The household saving ratio continued to rise in 2012. This box explored the possible reasons for this, considering evidence from the latest available NMG household survey. The box also discussed the implications for household balance sheets, noting that in aggregate households appeared to have used higher saving to finance accumulation of more financial assets, rather than paying down debt.
In each Economic and fiscal outlook we publish a box that summarises the effects of the Government’s new policy measures on our economy forecast. These include the overall effect of the package of measures and any specific effects of individual measures that we deem to be sufficiently material to have wider indirect effects on the economy. In our December 2012 Economic and Fiscal Outlook, we made adjustments to our forecasts of real GDP, inflation and property transactions
The Funding for Lending Scheme (FLS) was launched by the Bank of England and the Government in July 2012 to encourage banks and building societies to expand their lending by providing funds at lower rates than prevailing market rates. This box discussed the uncertainties associated with the transmission mechanism of this scheme and the possible impact on real GDP.
An alternative way to view the sectoral decomposition of the economy is to look at the financial balances of households, firms, government and the rest of the world. This box explored net lending by sector from 2008 to 2012, and how this compared with our June 2010 forecast
Central banks around the world launched two significant new market operations at the end of 2011. This included a program to provide liquidity support to the global financial system, as well as longer-term refinancing operations by the ECB. This box analysed the impact of these operations on the UK financial sector by looking at net capital issuance and five-year credit default swap (CDS) premia of UK banks. In light of these developments, we made adjustments to our forecast of CDS premia in our March 2012 forecast.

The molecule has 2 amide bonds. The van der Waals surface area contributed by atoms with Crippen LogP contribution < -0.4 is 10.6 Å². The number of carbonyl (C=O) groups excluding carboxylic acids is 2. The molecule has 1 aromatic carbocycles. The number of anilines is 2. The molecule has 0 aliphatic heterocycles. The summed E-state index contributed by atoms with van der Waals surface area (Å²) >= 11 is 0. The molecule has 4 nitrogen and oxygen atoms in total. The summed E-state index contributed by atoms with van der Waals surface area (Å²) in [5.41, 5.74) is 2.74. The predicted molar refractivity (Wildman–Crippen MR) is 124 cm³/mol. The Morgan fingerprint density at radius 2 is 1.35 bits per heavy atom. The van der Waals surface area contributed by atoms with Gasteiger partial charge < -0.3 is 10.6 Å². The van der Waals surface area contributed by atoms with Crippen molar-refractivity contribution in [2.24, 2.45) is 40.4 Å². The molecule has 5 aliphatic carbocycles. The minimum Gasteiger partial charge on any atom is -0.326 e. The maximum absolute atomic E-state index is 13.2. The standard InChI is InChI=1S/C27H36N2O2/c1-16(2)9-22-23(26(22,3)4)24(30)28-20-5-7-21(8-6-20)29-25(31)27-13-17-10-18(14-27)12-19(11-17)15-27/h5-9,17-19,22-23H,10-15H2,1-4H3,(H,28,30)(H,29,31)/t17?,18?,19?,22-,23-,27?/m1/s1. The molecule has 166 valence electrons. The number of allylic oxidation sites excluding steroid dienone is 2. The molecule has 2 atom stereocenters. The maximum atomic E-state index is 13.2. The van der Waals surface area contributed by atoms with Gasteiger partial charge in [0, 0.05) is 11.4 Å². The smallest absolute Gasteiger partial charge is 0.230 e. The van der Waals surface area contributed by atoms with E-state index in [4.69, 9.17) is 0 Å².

The path of the household debt-to income ratio since the crisis had led outside commentators to conclude that household deleveraging had further to run in the UK than the in the US. This box discussed some of the limitations of debt-to-income as a measure of leverage. An alternative measure is the debt to equity ratio - which takes into account both household assets and liabilities - which indicated that household leverage had fallen more slowly in the US than in the UK since the crisis.
Our November 2011 forecast implied that households would take on around £480 billion of additional debt over the forecast period. This box discussed the implications of this for the household balance sheet, noting that a large part of the increase in household debt reflects borrowing for the purchase of assets. The box also discussed the downward revision in our household debt forecast since our previous EFO, which was largely accounted for by a combination of higher saving and a weaker housing market outlook.
The household saving ratio captures both the disposable income that households do not spend on consumption, and changes in the equity households have in pension funds. This box described how the household saving ratio is calculated, and considered the relative contribution of pension and non-pension saving to the saving ratio over the preceding decade. The box also discussed possible factors behind recent movements in pension saving.
A rebalancing away from private consumption towards investment and net trade was a theme of our November 2010 forecast. This box set out the key features of domestic sector balances over the preceding two decades.